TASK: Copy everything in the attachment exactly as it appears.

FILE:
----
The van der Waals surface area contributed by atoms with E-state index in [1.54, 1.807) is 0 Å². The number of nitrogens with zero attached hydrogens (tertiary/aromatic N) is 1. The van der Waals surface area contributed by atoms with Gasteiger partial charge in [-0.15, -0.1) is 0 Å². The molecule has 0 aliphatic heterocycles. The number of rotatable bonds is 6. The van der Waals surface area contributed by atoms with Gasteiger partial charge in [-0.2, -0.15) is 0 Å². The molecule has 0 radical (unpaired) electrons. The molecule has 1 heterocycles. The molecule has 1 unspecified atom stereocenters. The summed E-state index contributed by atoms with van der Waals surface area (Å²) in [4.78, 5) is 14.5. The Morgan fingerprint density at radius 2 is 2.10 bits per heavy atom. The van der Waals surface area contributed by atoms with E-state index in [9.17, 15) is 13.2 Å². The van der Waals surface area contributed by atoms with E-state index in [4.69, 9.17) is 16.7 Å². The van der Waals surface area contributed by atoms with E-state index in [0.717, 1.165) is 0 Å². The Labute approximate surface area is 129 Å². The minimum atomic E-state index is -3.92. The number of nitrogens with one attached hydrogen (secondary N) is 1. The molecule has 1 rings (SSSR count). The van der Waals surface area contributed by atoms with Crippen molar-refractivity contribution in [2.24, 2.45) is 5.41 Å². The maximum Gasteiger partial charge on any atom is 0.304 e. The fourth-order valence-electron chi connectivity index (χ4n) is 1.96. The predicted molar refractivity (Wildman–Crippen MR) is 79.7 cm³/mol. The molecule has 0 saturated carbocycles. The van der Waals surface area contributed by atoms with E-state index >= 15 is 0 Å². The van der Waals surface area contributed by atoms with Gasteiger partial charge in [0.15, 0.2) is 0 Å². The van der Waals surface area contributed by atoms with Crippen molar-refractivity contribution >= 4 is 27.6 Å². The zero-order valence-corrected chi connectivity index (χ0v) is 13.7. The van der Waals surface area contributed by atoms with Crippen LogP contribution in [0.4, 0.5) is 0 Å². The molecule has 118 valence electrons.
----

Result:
The van der Waals surface area contributed by atoms with E-state index in [1.54, 1.807) is 0 Å². The number of nitrogens with zero attached hydrogens (tertiary/aromatic N) is 1. The van der Waals surface area contributed by atoms with Gasteiger partial charge in [-0.15, -0.1) is 0 Å². The molecule has 0 aliphatic heterocycles. The number of rotatable bonds is 6. The van der Waals surface area contributed by atoms with Gasteiger partial charge in [-0.2, -0.15) is 0 Å². The molecule has 0 radical (unpaired) electrons. The molecule has 1 heterocycles. The molecule has 1 unspecified atom stereocenters. The summed E-state index contributed by atoms with van der Waals surface area (Å²) in [4.78, 5) is 14.5. The Morgan fingerprint density at radius 2 is 2.10 bits per heavy atom. The van der Waals surface area contributed by atoms with E-state index in [9.17, 15) is 13.2 Å². The van der Waals surface area contributed by atoms with E-state index in [4.69, 9.17) is 16.7 Å². The van der Waals surface area contributed by atoms with E-state index in [0.717, 1.165) is 0 Å². The Labute approximate surface area is 129 Å². The minimum atomic E-state index is -3.92. The number of nitrogens with one attached hydrogen (secondary N) is 1. The molecule has 1 rings (SSSR count). The van der Waals surface area contributed by atoms with Crippen molar-refractivity contribution in [2.24, 2.45) is 5.41 Å². The maximum Gasteiger partial charge on any atom is 0.304 e. The fourth-order valence-electron chi connectivity index (χ4n) is 1.96. The predicted molar refractivity (Wildman–Crippen MR) is 79.7 cm³/mol. The molecule has 0 saturated carbocycles. The van der Waals surface area contributed by atoms with E-state index >= 15 is 0 Å². The van der Waals surface area contributed by atoms with Gasteiger partial charge in [0.15, 0.2) is 0 Å². The van der Waals surface area contributed by atoms with Crippen molar-refractivity contribution >= 4 is 27.6 Å². The zero-order valence-corrected chi connectivity index (χ0v) is 13.7. The van der Waals surface area contributed by atoms with Crippen LogP contribution in [0.4, 0.5) is 0 Å². The molecule has 118 valence electrons.